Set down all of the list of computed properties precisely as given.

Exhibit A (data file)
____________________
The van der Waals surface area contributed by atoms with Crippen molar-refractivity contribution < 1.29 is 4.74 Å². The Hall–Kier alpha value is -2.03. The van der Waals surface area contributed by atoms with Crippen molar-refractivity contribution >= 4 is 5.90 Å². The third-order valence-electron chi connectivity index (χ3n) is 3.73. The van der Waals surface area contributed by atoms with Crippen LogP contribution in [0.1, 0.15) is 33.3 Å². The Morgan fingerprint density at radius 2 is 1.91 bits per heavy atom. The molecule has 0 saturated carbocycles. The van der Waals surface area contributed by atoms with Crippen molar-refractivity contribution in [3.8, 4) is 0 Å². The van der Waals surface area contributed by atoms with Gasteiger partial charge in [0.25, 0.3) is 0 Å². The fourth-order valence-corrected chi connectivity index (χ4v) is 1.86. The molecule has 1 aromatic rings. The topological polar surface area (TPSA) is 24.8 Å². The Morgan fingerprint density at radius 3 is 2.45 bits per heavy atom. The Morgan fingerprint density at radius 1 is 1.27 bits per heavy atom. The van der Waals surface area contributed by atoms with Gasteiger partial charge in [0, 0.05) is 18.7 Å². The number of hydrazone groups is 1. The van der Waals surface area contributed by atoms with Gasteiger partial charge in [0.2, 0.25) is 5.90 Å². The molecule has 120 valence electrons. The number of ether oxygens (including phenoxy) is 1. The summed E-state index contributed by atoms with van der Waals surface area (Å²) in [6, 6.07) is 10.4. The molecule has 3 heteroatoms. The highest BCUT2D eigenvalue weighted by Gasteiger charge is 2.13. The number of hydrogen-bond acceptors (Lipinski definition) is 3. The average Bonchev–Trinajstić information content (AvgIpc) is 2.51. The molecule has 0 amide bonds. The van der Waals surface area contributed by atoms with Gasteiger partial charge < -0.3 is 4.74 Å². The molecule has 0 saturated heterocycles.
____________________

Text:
The van der Waals surface area contributed by atoms with Crippen molar-refractivity contribution < 1.29 is 4.74 Å². The Hall–Kier alpha value is -2.03. The van der Waals surface area contributed by atoms with Crippen molar-refractivity contribution >= 4 is 5.90 Å². The third-order valence-electron chi connectivity index (χ3n) is 3.73. The van der Waals surface area contributed by atoms with Crippen LogP contribution in [0.1, 0.15) is 33.3 Å². The Morgan fingerprint density at radius 2 is 1.91 bits per heavy atom. The molecule has 0 saturated carbocycles. The van der Waals surface area contributed by atoms with Crippen molar-refractivity contribution in [3.8, 4) is 0 Å². The van der Waals surface area contributed by atoms with Gasteiger partial charge in [0.25, 0.3) is 0 Å². The fourth-order valence-corrected chi connectivity index (χ4v) is 1.86. The molecule has 1 aromatic rings. The topological polar surface area (TPSA) is 24.8 Å². The Morgan fingerprint density at radius 3 is 2.45 bits per heavy atom. The Morgan fingerprint density at radius 1 is 1.27 bits per heavy atom. The van der Waals surface area contributed by atoms with Gasteiger partial charge in [0, 0.05) is 18.7 Å². The number of hydrazone groups is 1. The van der Waals surface area contributed by atoms with Gasteiger partial charge in [0.2, 0.25) is 5.90 Å². The molecule has 120 valence electrons. The number of ether oxygens (including phenoxy) is 1. The summed E-state index contributed by atoms with van der Waals surface area (Å²) in [6, 6.07) is 10.4. The molecule has 3 heteroatoms. The highest BCUT2D eigenvalue weighted by Gasteiger charge is 2.13. The number of hydrogen-bond acceptors (Lipinski definition) is 3. The average Bonchev–Trinajstić information content (AvgIpc) is 2.51. The molecule has 0 amide bonds. The van der Waals surface area contributed by atoms with Gasteiger partial charge < -0.3 is 4.74 Å². The molecule has 0 saturated heterocycles.